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Uninsured People Do Die in Their Homes

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In Cleveland this week, Republican presidential nominee Mitt Romney addressed concerns about his proposal to repeal the Affordable Care Act (more commonly known as Obamacare), a law that would insure an estimated 30 million Americans. Critics contend that depriving so many people of coverage would lead to unnecessary deaths. Romney contested that claim:

"We don't have people who become ill, who die in their apartment because they don't have insurance," Romney told reporters. He pointed to the example of an uninsured heart attack victim who can go to any emergency room and still receive care.

Romney's statements would seem to defy logic. With roughly 50 million Americans uninsured, there must be some people who die because they cannot get treatment. And indeed one study estimates that 26,000 deaths occur every year as a direct result of not having insurance, a rate of one person every 20 minutes.

But Gov. Romney was not talking about the people in that study, the Americans who develop life-threatening conditions over time because they can't afford to see a physician. Romney was simply noting a fact, that anyone can go to the hospital if he or she has a heart attack. Which is true. A law passed by Congress in 1986 requires all hospitals to provide emergency health care, regardless of the patient's citizenship or ability to pay.

Now, I'm an Obama supporter. And I don't think very much of Romney's health care proposals. But I would like to comment on his assertion that uninsured people don't die in their homes. Because I happen to know a person who did. And this occurred despite the fact that he went to the emergency room and sought help.

His name was Todd. I met him when we worked together at a Biggby Coffee (formerly known as Beaner's) in downtown Lansing, MI. He was in his mid-30s and I had just graduated high school. Todd was a funny guy -- the kind of person who threw around his big personality. The coffee shop where we worked was located among several state government offices and we served a lot of state senators and their staffs. Todd was well known for refusing to allow anyone to order with a grumpy attitude, no matter how important they were.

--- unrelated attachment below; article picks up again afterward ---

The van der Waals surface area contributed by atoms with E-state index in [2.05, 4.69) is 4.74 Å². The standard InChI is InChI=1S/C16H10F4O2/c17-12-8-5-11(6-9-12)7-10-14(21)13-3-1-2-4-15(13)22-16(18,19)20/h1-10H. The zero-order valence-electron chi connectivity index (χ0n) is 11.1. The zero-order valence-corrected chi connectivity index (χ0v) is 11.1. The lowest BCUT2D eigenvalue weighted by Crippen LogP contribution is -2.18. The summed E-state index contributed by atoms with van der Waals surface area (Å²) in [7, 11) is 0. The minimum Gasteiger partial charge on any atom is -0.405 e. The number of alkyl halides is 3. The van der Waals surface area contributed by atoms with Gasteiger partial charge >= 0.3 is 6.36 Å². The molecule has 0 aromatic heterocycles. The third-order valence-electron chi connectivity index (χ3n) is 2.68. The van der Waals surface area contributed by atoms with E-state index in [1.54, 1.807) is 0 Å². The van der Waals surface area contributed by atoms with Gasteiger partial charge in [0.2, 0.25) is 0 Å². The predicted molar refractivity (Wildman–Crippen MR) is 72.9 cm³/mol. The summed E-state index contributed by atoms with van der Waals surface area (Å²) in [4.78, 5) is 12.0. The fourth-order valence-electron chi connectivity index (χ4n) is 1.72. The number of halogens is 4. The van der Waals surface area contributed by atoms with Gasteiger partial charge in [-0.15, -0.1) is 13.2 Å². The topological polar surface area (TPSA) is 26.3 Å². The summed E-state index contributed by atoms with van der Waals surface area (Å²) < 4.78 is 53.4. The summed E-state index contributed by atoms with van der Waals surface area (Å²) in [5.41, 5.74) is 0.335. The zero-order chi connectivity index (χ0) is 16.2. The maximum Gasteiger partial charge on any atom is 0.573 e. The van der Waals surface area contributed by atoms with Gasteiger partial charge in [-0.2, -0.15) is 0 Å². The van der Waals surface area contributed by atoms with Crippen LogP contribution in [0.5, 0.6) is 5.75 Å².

After I left Lansing to attend college, I came back and visited the coffee shop a couple times to catch up with Todd. But one day my dad (a regular customer) called to let me know that he had very suddenly and tragically died. It happened on one of the hottest days of the year. Todd was laying down in his apartment, which didn't have air conditioning, and he was suffering from chest pains. Eventually he went to the emergency room. The doctors checked him out and determined that he had heat stroke. They told Todd to sit in the emergency room's air conditioning and drink water.

So he did. After a few hours, Todd returned home and went to sleep. He died sometime before the next morning. It was later discovered that Todd had a very rare heart disease. He didn't tell the doctors about the condition because he didn't know that he had it.

When I heard about Todd's death, I was not exactly sad. I was more surprised. It seemed strange that a middle-class (i.e. privileged) person like me would know someone that died of preventable causes. I suspect that Gov. Romney would be surprised as well. This didn't happen in a Third World country or an area of extreme poverty. It happened in the middle of Lansing, just blocks from the Capitol building where Mr. Romney's father once presided as governor.

It's impossible to know if the emergency room could have prevented Todd's death if he'd had insurance. But it's hard to blame the doctors for failing to diagnose him. Todd was displaying signs of heat stroke, and it was a hot day. Why bother to run tests on the off chance he had an extremely rare disease? And who would pay for those tests? The numbers just didn't add up.

Whether or not you think that the federal government should help more people get insurance, most Americans believe that hospitals should provide care to someone in a medical emergency. But our bodies are complicated. The emergencies are not always obvious.

It's extremely difficult for researchers to gather statistics on how many people die as a result of not having health insurance. This is because, by definition, they are the people who rarely have contact with our health care system. But if Obamacare is allowed to move forward and the uninsured receive coverage, then perhaps emergency rooms will run a few extra life-saving tests on those suffering from chest pains on a hot day. The numbers will start to add up in favor of people like Todd.

(I be remiss if I didn't conclude by noting that Todd was a Navy veteran. At first I was confused when I heard he didn't have insurance because I thought all veterans were covered by the Department of Veterans Affairs (VA). But it turns out that there are very strict guidelines on emergency care that veterans can receive at non-VA hospitals. I think this makes the case against repealing Obamacare even stronger, but I suppose you could consider it a completely separate policy matter.)